Our benefit system says that older people need a certain minimum income to live on and if their contribution record, plus any occupational pension or savings leaves their income below that the state will make it up to that level.

All that matters is to make sure that anyone whose total income from all sources falls below the minimum, applies for and gets their top-up. I am pleased to think that my volunteer efforts with several charities have ensured that quite a number of pensioners who had been in dire poverty have now got all the benefits they are entitled to and can now live in modest comfort.

SparklyGrandma Thu 02-Feb-17 21:06:52

A problem can be that its difficult to base your choices on what jobs and salaries you do, with pension planning and exactly what you might receive from a monthly/weekly pension, in say 30 or 40 years time.

A person could be doing full time work for much of their working life, but because say women are paid 70% of male salary/wages, end with a smaller pension than another person working part time with maybe caring responsibilities?

Its a minefield, pensions. I prefer not to know what my friends are earning or receiving. Its their business.

gillybob Wed 01-Feb-17 15:30:44

My DH has come up against the same problem (re SERPS)durhamjen and it's like banging your head against a brick wall.

DH was 65 in November. Can't "retire" as we would have no other income at all. The pensions service say that they have records of him being opted in/out for a period of time and have reduced his payment accordingly. The company he was with at the time say they have no records of this so he is going round and round in circles.

We have a problem in the fact that there is an 11 year age gap between DH and I. His official "retirement" age was 65 but mine won't be until I am at least 67.5 (which will no doubt go up again). Meaning that he will have to try and work until he is 78 , when I can finally retire. (maybe?).

Rigby46 Wed 01-Feb-17 15:16:30

When the system was set up fully in 1948, the main principle was benefits based on NICs to meet those situations where the usual form of income stopped because of unemployment, sickness and retirement. The assumption was that most women were married and would rely on their husband's contributions ipif they were widowed and when hey retired. .National Assistance was there for those who fell through the cracks. Well obviously, society changed a great deal and do has the system. But what was introduced in 1978 was home responsibilities protection which basically gave women help towards building up a pension if they stayed at home looking after children under 16. In 2010 the system changed and covered children upto 12. The point is that for nearly the last 40 years mothers staying at home have had help towards their pensions whilst looking after children. That seems fair enough to me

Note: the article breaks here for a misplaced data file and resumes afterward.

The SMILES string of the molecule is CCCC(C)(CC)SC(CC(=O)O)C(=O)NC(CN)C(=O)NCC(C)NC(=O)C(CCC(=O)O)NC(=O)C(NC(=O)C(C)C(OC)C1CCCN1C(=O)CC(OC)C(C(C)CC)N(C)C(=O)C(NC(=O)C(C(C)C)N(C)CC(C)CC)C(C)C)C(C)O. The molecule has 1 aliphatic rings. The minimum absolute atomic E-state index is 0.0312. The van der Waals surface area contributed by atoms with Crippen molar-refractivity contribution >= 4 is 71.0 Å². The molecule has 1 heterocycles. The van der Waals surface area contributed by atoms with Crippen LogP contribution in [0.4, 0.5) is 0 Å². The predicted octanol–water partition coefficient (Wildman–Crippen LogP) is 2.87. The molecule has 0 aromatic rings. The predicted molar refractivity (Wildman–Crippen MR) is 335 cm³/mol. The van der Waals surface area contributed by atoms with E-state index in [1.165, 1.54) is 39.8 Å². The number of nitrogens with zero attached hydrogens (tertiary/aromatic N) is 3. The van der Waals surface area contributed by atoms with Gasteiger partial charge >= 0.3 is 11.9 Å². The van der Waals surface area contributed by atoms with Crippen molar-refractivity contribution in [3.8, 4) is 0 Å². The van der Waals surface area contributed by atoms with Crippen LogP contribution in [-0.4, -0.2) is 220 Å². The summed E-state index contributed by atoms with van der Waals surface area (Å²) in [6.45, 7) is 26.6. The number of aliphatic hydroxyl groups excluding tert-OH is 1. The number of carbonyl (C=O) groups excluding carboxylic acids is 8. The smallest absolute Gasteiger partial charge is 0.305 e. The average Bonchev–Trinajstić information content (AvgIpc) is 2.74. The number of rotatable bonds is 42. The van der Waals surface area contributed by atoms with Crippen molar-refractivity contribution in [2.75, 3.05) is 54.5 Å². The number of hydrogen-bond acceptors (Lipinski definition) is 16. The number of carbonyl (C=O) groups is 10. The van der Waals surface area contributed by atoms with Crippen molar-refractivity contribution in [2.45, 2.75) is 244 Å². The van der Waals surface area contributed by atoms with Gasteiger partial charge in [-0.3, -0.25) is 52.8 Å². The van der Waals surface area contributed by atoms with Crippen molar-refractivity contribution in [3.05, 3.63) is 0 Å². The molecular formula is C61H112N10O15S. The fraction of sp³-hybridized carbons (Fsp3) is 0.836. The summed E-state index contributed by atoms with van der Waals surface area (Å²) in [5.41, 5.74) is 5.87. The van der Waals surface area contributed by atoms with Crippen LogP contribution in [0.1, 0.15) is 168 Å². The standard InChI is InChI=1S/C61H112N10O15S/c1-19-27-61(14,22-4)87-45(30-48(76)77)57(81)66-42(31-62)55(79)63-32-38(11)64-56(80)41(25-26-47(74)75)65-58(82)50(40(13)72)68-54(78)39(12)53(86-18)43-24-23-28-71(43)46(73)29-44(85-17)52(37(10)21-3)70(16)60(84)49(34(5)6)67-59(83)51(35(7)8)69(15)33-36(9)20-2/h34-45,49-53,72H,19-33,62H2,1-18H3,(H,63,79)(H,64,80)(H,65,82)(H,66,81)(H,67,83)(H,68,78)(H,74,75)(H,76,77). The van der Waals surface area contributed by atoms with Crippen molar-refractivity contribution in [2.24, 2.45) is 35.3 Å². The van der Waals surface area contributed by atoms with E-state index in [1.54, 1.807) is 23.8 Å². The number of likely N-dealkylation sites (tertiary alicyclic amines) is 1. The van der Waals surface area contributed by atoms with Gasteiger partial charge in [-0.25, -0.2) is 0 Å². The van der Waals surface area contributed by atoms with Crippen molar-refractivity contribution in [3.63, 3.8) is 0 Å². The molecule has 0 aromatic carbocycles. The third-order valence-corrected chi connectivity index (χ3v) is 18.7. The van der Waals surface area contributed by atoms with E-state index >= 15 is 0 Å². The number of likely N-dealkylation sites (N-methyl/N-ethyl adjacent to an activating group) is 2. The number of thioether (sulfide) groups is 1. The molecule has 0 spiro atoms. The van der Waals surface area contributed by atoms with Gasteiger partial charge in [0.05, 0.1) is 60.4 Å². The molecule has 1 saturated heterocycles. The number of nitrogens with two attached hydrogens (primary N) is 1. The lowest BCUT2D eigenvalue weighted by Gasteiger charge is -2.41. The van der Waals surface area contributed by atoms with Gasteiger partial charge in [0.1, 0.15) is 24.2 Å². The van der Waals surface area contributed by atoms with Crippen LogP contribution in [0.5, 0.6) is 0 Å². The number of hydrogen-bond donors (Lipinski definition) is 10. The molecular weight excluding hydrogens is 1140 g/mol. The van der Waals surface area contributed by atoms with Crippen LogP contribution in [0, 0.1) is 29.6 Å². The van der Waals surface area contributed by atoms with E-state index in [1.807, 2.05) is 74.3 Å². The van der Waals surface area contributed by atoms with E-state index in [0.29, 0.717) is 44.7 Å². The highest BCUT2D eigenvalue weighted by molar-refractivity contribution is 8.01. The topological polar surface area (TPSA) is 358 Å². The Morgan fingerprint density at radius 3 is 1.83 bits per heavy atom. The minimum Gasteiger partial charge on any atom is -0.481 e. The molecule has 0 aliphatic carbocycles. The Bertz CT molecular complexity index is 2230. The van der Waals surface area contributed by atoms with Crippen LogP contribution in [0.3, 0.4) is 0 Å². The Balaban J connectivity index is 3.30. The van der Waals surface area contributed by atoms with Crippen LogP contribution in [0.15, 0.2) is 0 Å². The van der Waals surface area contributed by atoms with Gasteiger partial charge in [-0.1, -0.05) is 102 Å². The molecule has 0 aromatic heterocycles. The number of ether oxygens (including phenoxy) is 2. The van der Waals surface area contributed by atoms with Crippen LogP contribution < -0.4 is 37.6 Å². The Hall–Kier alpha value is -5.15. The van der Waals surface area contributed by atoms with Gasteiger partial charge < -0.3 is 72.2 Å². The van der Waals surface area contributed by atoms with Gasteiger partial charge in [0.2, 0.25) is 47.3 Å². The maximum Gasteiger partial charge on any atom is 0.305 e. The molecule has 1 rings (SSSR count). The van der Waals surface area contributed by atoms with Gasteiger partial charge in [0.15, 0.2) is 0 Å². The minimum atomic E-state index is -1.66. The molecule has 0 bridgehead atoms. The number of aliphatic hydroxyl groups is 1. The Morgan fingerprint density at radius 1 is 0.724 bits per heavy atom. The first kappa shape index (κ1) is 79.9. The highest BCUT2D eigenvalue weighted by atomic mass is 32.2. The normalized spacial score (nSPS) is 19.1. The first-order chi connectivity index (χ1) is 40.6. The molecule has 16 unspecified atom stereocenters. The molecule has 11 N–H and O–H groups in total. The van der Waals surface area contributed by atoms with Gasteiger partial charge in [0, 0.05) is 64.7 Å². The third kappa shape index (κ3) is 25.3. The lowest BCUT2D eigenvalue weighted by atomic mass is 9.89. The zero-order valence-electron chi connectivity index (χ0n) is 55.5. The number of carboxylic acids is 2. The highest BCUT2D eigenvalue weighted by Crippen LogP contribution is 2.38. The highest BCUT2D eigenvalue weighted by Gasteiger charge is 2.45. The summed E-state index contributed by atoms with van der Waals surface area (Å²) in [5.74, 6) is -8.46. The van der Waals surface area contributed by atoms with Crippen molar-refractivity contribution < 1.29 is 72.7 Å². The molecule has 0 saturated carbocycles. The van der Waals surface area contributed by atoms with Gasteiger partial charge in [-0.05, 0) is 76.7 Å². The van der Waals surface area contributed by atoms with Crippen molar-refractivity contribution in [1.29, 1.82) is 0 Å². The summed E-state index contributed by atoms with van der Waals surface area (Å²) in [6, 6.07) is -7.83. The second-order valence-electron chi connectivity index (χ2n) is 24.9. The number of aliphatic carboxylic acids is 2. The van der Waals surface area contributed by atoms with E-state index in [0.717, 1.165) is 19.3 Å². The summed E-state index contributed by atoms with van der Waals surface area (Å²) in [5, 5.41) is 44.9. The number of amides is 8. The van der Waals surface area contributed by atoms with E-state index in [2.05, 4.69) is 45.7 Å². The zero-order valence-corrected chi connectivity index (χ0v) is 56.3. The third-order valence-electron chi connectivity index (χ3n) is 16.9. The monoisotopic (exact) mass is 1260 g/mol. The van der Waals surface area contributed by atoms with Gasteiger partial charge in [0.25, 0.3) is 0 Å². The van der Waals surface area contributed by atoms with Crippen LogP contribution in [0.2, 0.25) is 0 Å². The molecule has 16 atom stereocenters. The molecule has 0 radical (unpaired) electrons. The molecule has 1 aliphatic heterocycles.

M0nica Wed 01-Feb-17 12:10:29

The whole purpose of the welfare system that we have in this country is to ensure, among other things, that all older people have enough to live on in retirement, regardless of much they have contributed to the system during their working life. That is how the benefit system works

How the complainant has managed, presumably, to live her whole life in this country without grasping the basics of what a welfare system is, doesn't say much for her either her intelligence or her education.

melp1 Tue 31-Jan-17 11:57:58

My feeling is if they've taken time out to raise children especially up to the age of 11 they should be entitled to a pension.

After all if you're a carer you get tax credits and children need their mothers, its especially difficult to work even part-time over the school holidays if you haven't got a good family/friend network (it can be very expensive).

The only ones that really annoy me are people that are capable of working, have no commitments and choose not to work. I don't think its fair that they receive the same amount but there will always be people that play the system.

newnanny Sun 29-Jan-17 14:01:23

Sweetness1 I don't think you can claim anything until of pensionable age; don't know whaen that will be for you but if you are unsure when you can retire go to websiite on pensions to find out. If not looking for job no jobseekers and if not disabled no disability allowance. You may be able to get reduction in CT if managing on private pension income and redundancy money. I think but am not certain that if yo0u have savings of more than £8000 may biot get benefits, you would need to check this out. Your best bet maybe trying to get an easier or part-time job.

Sweetness1 Sun 29-Jan-17 09:49:29

Born March 1954..(63 in march)state pension due July 2019(I believe)..was made redundant at 61..managed to get another full time job..but am so tired doing it don't think I can go another 2 years ..have small private pension £300 per month what would I get if gave up? Can I claim anything?

Lilyflower Sun 29-Jan-17 07:11:33

There are so many anomalies and unfairness in the pension and benefits system that it would be easy to get in a stew about it. No, of course it is not fair when some people work harder, contribute more, save for a rainy day and take responsibility for others and themselves and the idle, feckless are rewarded more highly.